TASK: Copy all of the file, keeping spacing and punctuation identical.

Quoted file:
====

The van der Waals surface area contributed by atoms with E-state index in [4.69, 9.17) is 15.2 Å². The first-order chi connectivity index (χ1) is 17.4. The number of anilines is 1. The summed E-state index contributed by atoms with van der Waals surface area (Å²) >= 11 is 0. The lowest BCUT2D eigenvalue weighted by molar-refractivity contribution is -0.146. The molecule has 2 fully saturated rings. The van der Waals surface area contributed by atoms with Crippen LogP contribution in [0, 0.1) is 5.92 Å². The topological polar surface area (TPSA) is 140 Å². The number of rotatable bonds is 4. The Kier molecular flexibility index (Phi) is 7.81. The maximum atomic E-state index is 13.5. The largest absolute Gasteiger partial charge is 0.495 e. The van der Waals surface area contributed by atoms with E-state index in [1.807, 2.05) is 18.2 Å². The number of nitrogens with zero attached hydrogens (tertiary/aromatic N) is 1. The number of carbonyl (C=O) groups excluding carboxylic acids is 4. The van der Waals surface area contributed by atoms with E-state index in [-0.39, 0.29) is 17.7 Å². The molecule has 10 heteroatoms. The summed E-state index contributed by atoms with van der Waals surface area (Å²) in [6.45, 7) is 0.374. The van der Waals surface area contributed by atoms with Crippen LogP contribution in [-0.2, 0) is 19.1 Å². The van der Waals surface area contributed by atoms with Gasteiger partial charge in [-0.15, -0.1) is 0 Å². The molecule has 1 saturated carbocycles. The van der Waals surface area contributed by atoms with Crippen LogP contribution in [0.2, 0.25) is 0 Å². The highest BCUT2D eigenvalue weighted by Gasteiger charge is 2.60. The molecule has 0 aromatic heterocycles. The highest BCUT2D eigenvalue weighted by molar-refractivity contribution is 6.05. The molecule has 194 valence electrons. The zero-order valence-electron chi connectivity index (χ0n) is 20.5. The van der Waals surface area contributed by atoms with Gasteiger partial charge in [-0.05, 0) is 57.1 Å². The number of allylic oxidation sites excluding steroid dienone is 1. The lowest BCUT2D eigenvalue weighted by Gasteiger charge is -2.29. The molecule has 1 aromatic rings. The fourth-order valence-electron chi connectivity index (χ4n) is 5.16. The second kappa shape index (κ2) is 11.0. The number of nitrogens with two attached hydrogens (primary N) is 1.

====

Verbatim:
The van der Waals surface area contributed by atoms with E-state index in [4.69, 9.17) is 15.2 Å². The first-order chi connectivity index (χ1) is 17.4. The number of anilines is 1. The summed E-state index contributed by atoms with van der Waals surface area (Å²) >= 11 is 0. The lowest BCUT2D eigenvalue weighted by molar-refractivity contribution is -0.146. The molecule has 2 fully saturated rings. The van der Waals surface area contributed by atoms with Crippen LogP contribution in [0, 0.1) is 5.92 Å². The topological polar surface area (TPSA) is 140 Å². The number of rotatable bonds is 4. The Kier molecular flexibility index (Phi) is 7.81. The maximum atomic E-state index is 13.5. The largest absolute Gasteiger partial charge is 0.495 e. The van der Waals surface area contributed by atoms with E-state index in [1.807, 2.05) is 18.2 Å². The number of nitrogens with zero attached hydrogens (tertiary/aromatic N) is 1. The number of carbonyl (C=O) groups excluding carboxylic acids is 4. The van der Waals surface area contributed by atoms with E-state index in [-0.39, 0.29) is 17.7 Å². The molecule has 10 heteroatoms. The summed E-state index contributed by atoms with van der Waals surface area (Å²) in [6.45, 7) is 0.374. The van der Waals surface area contributed by atoms with Crippen LogP contribution in [-0.2, 0) is 19.1 Å². The van der Waals surface area contributed by atoms with Gasteiger partial charge in [-0.15, -0.1) is 0 Å². The molecule has 1 saturated carbocycles. The van der Waals surface area contributed by atoms with Crippen LogP contribution in [0.2, 0.25) is 0 Å². The highest BCUT2D eigenvalue weighted by Gasteiger charge is 2.60. The molecule has 0 aromatic heterocycles. The highest BCUT2D eigenvalue weighted by molar-refractivity contribution is 6.05. The molecule has 194 valence electrons. The zero-order valence-electron chi connectivity index (χ0n) is 20.5. The van der Waals surface area contributed by atoms with Gasteiger partial charge in [-0.05, 0) is 57.1 Å². The number of allylic oxidation sites excluding steroid dienone is 1. The lowest BCUT2D eigenvalue weighted by Gasteiger charge is -2.29. The molecule has 1 aromatic rings. The fourth-order valence-electron chi connectivity index (χ4n) is 5.16. The second kappa shape index (κ2) is 11.0. The number of nitrogens with two attached hydrogens (primary N) is 1.